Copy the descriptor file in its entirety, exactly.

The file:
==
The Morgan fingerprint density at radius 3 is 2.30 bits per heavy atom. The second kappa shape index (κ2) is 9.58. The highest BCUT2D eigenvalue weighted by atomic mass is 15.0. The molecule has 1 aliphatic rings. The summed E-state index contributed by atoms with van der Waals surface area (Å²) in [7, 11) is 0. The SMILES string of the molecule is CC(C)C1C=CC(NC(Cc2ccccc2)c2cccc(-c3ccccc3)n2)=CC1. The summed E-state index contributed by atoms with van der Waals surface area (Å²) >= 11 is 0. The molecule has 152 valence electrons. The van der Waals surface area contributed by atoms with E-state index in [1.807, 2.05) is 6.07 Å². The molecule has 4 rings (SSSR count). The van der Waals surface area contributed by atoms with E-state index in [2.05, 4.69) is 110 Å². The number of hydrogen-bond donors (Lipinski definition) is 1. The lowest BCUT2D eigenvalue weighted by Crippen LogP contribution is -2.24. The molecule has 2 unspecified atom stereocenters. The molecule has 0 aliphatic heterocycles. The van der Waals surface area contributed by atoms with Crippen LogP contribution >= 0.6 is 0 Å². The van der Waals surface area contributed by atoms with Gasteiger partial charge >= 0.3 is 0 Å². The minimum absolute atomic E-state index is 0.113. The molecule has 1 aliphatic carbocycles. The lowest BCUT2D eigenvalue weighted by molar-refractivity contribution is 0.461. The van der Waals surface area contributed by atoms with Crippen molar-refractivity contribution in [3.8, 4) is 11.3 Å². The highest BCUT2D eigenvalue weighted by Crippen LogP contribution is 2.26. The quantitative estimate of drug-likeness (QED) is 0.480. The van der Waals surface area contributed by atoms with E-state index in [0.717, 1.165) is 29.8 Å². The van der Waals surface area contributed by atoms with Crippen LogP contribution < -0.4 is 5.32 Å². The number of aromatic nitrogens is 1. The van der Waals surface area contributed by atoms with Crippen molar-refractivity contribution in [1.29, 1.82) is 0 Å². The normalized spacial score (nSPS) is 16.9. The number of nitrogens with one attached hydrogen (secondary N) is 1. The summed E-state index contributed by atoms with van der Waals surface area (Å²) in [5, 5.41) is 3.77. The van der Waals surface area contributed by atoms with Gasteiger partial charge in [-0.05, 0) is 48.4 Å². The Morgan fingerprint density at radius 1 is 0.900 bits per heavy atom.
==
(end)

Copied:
The Morgan fingerprint density at radius 3 is 2.30 bits per heavy atom. The second kappa shape index (κ2) is 9.58. The highest BCUT2D eigenvalue weighted by atomic mass is 15.0. The molecule has 1 aliphatic rings. The summed E-state index contributed by atoms with van der Waals surface area (Å²) in [7, 11) is 0. The SMILES string of the molecule is CC(C)C1C=CC(NC(Cc2ccccc2)c2cccc(-c3ccccc3)n2)=CC1. The summed E-state index contributed by atoms with van der Waals surface area (Å²) >= 11 is 0. The molecule has 152 valence electrons. The van der Waals surface area contributed by atoms with E-state index in [1.807, 2.05) is 6.07 Å². The molecule has 4 rings (SSSR count). The van der Waals surface area contributed by atoms with E-state index in [2.05, 4.69) is 110 Å². The number of hydrogen-bond donors (Lipinski definition) is 1. The lowest BCUT2D eigenvalue weighted by Crippen LogP contribution is -2.24. The molecule has 2 unspecified atom stereocenters. The molecule has 0 aliphatic heterocycles. The van der Waals surface area contributed by atoms with Crippen LogP contribution >= 0.6 is 0 Å². The van der Waals surface area contributed by atoms with Gasteiger partial charge >= 0.3 is 0 Å². The minimum absolute atomic E-state index is 0.113. The molecule has 1 aliphatic carbocycles. The lowest BCUT2D eigenvalue weighted by molar-refractivity contribution is 0.461. The van der Waals surface area contributed by atoms with Crippen molar-refractivity contribution in [3.8, 4) is 11.3 Å². The highest BCUT2D eigenvalue weighted by Crippen LogP contribution is 2.26. The quantitative estimate of drug-likeness (QED) is 0.480. The van der Waals surface area contributed by atoms with E-state index in [0.717, 1.165) is 29.8 Å². The van der Waals surface area contributed by atoms with Crippen LogP contribution < -0.4 is 5.32 Å². The number of aromatic nitrogens is 1. The van der Waals surface area contributed by atoms with Crippen molar-refractivity contribution in [1.29, 1.82) is 0 Å². The normalized spacial score (nSPS) is 16.9. The number of nitrogens with one attached hydrogen (secondary N) is 1. The summed E-state index contributed by atoms with van der Waals surface area (Å²) in [5, 5.41) is 3.77. The van der Waals surface area contributed by atoms with Gasteiger partial charge in [-0.05, 0) is 48.4 Å². The Morgan fingerprint density at radius 1 is 0.900 bits per heavy atom.